S155 Preferred Atmospheric Patterns for Vernal and Autumnal Nocturnal Bird Migrations using the Plymouth, New Hampshire NOAA-ERSL Snow-Level Radar

Sunday, 22 January 2017
4E (Washington State Convention Center )
Andrea M. LaRocca, Plymouth State University, Plymouth, NH; and C. Howlett, P. Bradley, J. Carlson, E. P. Kelsey, and L. Reitsma

In recent years, migratory species of birds have been largely affected by changes in habitat due to climate change and urbanization of many rural areas. The use of radar in the study of bird migration is not a new concept, however the use of a vertically-oriented radar in identifying migratory patterns of birds has not yet been studied. The NOAA-ERSL Snow-Level Radar (SLR) at Plymouth State University, the only one on the east coast, has been collecting data since November 2014. This project uses this two-year dataset to study the relationship between the timing of bird migrations and synoptic-scale weather patterns in central New Hampshire during the Fall and Spring seasons of 2015 and 2016.

NCEP’s North American Regional Reanalysis 3-Hourly Composite dataset was used as well as NOAA-ERSL SLR imagery provided through Plymouth State University. We analyzed Sea-Level Pressure and 500 hPa geopotential heights to determine the preferred synoptic-scale weather systems across the United States for bird migrations as well as low-level winds up to 800 hPa where most migratory birds are observed flying in the SLR imagery.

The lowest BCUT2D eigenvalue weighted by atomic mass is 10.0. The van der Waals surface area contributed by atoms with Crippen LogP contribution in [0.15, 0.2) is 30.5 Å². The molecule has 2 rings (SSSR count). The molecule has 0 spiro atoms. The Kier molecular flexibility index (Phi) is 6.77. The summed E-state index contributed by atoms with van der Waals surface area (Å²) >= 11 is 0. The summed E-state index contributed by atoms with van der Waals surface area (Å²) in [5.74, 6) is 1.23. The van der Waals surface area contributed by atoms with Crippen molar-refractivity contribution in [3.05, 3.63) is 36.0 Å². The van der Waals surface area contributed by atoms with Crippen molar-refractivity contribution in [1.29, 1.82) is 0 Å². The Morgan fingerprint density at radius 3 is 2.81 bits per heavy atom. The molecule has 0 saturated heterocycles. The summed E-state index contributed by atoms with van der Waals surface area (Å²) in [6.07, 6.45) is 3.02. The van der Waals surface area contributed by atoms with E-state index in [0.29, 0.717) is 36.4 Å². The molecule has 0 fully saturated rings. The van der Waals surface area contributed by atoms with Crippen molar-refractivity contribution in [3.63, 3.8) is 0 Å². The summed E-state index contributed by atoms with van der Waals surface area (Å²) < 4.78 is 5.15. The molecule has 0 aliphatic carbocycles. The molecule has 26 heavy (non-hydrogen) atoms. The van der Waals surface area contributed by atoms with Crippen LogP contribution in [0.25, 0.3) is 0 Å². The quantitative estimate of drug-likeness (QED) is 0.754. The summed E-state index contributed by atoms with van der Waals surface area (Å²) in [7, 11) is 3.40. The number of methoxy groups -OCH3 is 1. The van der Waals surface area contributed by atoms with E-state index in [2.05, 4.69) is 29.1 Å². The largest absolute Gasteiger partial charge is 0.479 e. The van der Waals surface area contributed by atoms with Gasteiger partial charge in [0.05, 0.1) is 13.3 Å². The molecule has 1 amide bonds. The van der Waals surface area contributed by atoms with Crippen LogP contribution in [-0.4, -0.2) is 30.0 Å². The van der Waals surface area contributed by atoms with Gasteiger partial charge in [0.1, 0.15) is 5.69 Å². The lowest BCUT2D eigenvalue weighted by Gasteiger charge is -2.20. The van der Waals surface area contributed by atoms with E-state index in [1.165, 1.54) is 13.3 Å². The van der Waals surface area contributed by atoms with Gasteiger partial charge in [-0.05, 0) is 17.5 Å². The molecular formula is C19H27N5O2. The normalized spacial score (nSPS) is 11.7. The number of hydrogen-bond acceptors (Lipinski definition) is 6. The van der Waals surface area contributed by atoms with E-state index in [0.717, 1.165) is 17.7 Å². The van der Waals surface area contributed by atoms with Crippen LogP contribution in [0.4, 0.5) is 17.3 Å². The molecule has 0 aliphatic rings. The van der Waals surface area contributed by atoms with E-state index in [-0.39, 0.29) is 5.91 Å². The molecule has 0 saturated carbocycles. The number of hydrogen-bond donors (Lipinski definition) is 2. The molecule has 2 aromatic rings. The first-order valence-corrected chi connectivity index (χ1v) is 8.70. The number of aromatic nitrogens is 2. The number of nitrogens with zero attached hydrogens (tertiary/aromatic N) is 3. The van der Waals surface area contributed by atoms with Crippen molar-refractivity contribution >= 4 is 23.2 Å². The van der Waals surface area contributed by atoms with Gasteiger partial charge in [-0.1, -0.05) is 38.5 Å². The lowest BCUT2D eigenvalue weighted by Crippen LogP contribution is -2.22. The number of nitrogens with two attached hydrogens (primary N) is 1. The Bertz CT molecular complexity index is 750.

We identified two main pulse events through the SLR imagery (8 in total) for each season over the two-year span. These events were chosen for their robust reflectivity as seen in the SLR imagery. Using the dates provided for each event, we examined the synoptic set-up over the United States, including the proximity of the center of circulations for both high- and low-pressure systems to Plymouth, NH, to determine the correlation between wind direction and strength and the intensity of SLR reflectivity data. In addition to peak migratory pulses, we identified the apparent start and end times for the migration period for these seasons using the SLR reflectivity imagery. The reflectivity for these early and late migration events were not as pronounced as those selected for the peak pulse events, however, through the understanding of atmospheric conditions at the times of these events important information about bird migration in central New Hampshire can be resolved.

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